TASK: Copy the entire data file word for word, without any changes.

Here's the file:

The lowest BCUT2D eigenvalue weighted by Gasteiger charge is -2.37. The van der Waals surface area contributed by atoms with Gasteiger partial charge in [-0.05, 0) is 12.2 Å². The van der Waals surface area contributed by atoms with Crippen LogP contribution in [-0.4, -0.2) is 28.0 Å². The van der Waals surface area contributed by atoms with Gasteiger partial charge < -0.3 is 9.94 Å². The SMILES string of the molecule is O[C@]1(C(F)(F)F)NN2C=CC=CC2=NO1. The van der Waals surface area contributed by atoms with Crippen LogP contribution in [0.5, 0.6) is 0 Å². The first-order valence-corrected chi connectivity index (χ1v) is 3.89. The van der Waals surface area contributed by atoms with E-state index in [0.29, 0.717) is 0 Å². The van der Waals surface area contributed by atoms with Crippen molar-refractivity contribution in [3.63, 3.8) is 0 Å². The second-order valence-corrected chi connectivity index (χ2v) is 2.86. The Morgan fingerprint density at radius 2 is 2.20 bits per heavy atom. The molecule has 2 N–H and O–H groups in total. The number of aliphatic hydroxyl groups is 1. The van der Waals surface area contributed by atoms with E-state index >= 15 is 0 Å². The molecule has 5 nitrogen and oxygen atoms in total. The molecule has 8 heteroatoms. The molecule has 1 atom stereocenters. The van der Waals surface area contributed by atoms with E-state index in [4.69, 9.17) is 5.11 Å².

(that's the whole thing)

The lowest BCUT2D eigenvalue weighted by Gasteiger charge is -2.37. The van der Waals surface area contributed by atoms with Gasteiger partial charge in [-0.05, 0) is 12.2 Å². The van der Waals surface area contributed by atoms with Crippen LogP contribution in [-0.4, -0.2) is 28.0 Å². The van der Waals surface area contributed by atoms with Gasteiger partial charge < -0.3 is 9.94 Å². The SMILES string of the molecule is O[C@]1(C(F)(F)F)NN2C=CC=CC2=NO1. The van der Waals surface area contributed by atoms with Crippen LogP contribution in [0.5, 0.6) is 0 Å². The first-order valence-corrected chi connectivity index (χ1v) is 3.89. The van der Waals surface area contributed by atoms with E-state index in [0.29, 0.717) is 0 Å². The van der Waals surface area contributed by atoms with Crippen molar-refractivity contribution in [3.63, 3.8) is 0 Å². The second-order valence-corrected chi connectivity index (χ2v) is 2.86. The Morgan fingerprint density at radius 2 is 2.20 bits per heavy atom. The molecule has 2 N–H and O–H groups in total. The number of aliphatic hydroxyl groups is 1. The van der Waals surface area contributed by atoms with E-state index >= 15 is 0 Å². The molecule has 5 nitrogen and oxygen atoms in total. The molecule has 8 heteroatoms. The molecule has 1 atom stereocenters. The van der Waals surface area contributed by atoms with E-state index in [4.69, 9.17) is 5.11 Å².